Consumption is a core issue for all disciplines studying 'culture and society'. This four-volume set covers such diverse issues as food, environment and housing in terms of society's seemingly insatiable lust for consumption. Volume One: The Shaping of the Field includes classic and recent theoretical essays of lasting significance for the discipline and for the critique of consumer behaviour, by such influential voices such as Jean Baudrillard and Theodor Adorno. Volume Two: Acquisition deals with how people get what they consume. Volume Three: Appropriation draws from anthropology, sociology and cultural studies to expound on the central idea of appropriation, capturing the importance of people 'domesticating' mass-produced and alien products, converting them into items with personal meanings and using and appreciating them for their own purposes. Volume Four: Appreciation unpacks the frameworks of understanding acceptable conduct grounded in moral and social judgments of symbolic value.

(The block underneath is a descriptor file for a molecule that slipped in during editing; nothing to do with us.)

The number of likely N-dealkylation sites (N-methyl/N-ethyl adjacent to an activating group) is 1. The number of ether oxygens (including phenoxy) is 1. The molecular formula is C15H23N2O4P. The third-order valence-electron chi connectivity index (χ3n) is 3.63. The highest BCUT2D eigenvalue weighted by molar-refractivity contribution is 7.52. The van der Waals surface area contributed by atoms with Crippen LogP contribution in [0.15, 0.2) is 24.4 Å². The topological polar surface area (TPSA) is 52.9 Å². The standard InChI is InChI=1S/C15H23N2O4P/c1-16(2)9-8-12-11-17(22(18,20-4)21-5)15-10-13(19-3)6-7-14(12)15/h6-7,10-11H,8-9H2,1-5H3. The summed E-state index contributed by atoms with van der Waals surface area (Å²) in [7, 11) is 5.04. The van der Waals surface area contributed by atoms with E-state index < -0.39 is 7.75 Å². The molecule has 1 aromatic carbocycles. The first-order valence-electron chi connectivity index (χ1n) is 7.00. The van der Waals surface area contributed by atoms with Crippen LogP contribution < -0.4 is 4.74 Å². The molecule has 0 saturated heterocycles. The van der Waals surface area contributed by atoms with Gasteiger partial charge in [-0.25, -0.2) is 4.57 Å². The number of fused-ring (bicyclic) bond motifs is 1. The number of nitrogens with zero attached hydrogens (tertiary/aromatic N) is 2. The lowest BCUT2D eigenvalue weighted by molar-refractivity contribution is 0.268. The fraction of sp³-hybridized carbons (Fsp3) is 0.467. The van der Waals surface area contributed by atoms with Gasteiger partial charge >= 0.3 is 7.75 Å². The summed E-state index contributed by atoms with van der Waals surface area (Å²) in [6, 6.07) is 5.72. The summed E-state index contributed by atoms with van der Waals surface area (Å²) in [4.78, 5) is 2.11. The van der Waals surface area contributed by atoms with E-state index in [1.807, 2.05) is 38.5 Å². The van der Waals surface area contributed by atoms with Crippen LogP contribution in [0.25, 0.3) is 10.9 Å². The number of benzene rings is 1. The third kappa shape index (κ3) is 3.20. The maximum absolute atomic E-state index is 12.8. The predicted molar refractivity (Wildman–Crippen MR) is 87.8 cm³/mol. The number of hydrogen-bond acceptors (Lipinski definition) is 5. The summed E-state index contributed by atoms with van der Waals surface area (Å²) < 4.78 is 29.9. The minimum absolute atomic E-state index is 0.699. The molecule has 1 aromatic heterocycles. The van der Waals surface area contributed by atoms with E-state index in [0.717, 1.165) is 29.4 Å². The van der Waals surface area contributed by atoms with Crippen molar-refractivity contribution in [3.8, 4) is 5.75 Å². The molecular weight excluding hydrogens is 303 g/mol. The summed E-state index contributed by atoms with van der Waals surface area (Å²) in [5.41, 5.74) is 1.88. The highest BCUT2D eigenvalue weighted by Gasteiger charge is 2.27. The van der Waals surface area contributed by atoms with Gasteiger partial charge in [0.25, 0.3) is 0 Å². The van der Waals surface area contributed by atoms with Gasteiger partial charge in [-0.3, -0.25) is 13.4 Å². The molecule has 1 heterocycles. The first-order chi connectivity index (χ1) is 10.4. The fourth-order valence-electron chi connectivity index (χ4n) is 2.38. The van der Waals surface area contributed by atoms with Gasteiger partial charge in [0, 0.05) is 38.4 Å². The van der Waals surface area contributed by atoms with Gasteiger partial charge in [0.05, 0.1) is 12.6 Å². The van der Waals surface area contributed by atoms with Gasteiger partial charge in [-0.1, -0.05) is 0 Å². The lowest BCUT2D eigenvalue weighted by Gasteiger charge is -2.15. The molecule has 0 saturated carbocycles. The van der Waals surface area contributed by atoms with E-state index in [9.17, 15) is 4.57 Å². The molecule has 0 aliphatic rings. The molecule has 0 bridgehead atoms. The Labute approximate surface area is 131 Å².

What factors are contributing to the continuing growth in consumption of goods and services? At what point do the costs associated with consumerism begin to call our way of life into question? How are the problems of resource depletion, waste and pollution, and environmental impact being addressed? What is to be done about the consequences of our all-consuming way of life? Ever-increasing consumption and a relentless pursuit of growth in output are the twin pillars on which the modern economy and contemporary social life rest. But the consumer way of life is globally unsustainable. We can't all live the consumer dream. This comprehensive, lively and informative book will quickly be recognized as a benchmark in the field. It brings together a huge set of resources for thinking about the development of consumer culture, its defining features, and global consequences. Adept in handling a complex range of classical and contemporary theoretical sources, the book draws on an impressive range of comparative material and provides a variety of contemporary examples to inform and enhance understanding of our consuming way of life. Smart writes with verve and feeling and has produced a stimulating book that enlarges our understanding of consumer culture and provides a timely critical analysis of its consequences. Clear, engaging, and original this book will be essential reading for all those interested in and concerned about our global culture of consumption including researchers and students in sociology, politics, cultural studies, economics, and social geography.